Figure 3: Mid Cap Growth Style Landscape For ETFs, Mutual Funds & Stocks

Sources: New Constructs, LLC and company filings

As detailed in "Low-Cost Funds Dupe Investors", the fund industry offers many cheap funds but very few funds with high-quality stocks, or with what I call good portfolio management.

Investors need to tread carefully when considering Mid Cap Growth ETFs and mutual funds, as there are so many Dangerous-or-worse rated funds. No ETFs or mutual funds in the Mid Cap Growth style allocate enough value to Attractive-or-better-rated stocks to earn an Attractive rating. For exposure to this style, investors should focus on individual stocks instead.

Western Digital Corp (WDC) is one of my favorite stocks held by FGSIX and earns my Very Attractive rating. WDC has grown after-tax profit (NOPAT) by 27% compounded annually for the past decade. The company earns a top-quintile return on invested capital (ROIC) of 24%. Also, WDC has generated positive economic earnings for the past 12 years. Despite this impressive history of growth by WDC, I believe they are still undervalued. As I noted back in July of 2013, WDC has more upside, and while the stock is up 32% since my article, there is still value to be had. At the current valuation of ~$84/share, WDC has a price to economic book value (PEBV) ratio of 0.9. This ratio implies that the market expects WDC's NOPAT to permanently decline by 10%. With a profit growth history that is top of the heap and continued low expectations, WDC certainly has the potential to climb even higher.

Group 1 Automotive, Inc. (GPI) is one of my least favorite stocks held by TAAGX and earns my Dangerous rating. Over the past seven years, GPI has only grown after-tax profits (NOPAT) by 3% compounded annually and has a return on invested capital (ROIC) of just 5%. GPI has also generated negative economic earnings for the past 12 years. Despite this anemic growth, GPI still remains overvalued. To justify its current valuation of ~$61/share GPI would have to grow NOPAT by 8% compounded annually for the next 15 years. One must be overly optimistic to believe GPI could more than double their past yearly NOPAT growth as well as sustain those levels for such an extended period of time. The performance expectations embedded into the current valuation just aren't realistic and investors should steer clear of GPI.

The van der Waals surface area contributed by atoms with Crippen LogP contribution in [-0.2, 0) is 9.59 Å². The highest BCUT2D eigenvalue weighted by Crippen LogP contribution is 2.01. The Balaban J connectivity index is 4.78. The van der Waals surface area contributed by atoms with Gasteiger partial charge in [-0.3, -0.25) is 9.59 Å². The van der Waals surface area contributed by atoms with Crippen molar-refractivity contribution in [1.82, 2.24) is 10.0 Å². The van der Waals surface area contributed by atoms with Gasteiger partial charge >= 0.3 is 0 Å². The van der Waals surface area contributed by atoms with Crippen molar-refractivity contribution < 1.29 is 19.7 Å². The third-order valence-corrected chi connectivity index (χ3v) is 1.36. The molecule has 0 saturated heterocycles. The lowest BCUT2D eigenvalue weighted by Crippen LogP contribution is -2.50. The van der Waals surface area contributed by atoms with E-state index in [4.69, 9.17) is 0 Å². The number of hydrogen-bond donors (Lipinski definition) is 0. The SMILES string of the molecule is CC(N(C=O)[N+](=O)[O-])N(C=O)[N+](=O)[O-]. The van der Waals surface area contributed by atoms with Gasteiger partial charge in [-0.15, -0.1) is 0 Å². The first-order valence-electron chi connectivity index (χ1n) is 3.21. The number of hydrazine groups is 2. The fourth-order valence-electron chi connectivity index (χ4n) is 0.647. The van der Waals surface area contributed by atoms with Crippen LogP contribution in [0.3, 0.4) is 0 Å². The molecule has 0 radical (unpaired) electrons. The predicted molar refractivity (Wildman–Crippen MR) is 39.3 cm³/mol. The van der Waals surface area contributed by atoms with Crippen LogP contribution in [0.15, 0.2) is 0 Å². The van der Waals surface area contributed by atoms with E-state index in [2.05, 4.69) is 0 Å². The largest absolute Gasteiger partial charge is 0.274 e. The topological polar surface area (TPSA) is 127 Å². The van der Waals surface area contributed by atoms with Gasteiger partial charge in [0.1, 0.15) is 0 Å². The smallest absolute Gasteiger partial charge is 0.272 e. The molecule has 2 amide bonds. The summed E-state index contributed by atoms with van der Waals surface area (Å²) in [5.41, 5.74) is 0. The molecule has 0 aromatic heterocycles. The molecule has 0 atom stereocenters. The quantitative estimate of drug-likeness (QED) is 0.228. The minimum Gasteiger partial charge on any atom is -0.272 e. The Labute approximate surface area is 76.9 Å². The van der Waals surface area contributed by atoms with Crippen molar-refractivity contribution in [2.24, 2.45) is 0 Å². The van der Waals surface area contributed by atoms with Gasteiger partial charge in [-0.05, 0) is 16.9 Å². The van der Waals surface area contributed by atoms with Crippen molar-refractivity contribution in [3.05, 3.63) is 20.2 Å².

Figures 4 and 5 show the rating landscape of all Mid Cap Growth ETFs and mutual funds.

My Style Rankings for ETFs and Mutual Funds report ranks all styles and highlights those that offer the best investments.

Figure 4: Separating the Best ETFs From the Worst Funds

Sources: New Constructs, LLC and company filings

Figure 5: Separating the Best Mutual Funds From the Worst Funds

Sources: New Constructs, LLC and company filings

Review my full list of ratings and rankings along with reports on all 10 ETFs and 356 mutual funds in the Mid Cap Growth style.

Kyle Guske II contributed to this report.

Disclosure: David Trainer and Kyle Guske II receive no compensation to write about any specific stock, sector, style or theme.

Source: Best And Worst ETFs, Mutual Funds, And Key Holdings: Mid Cap Growth Style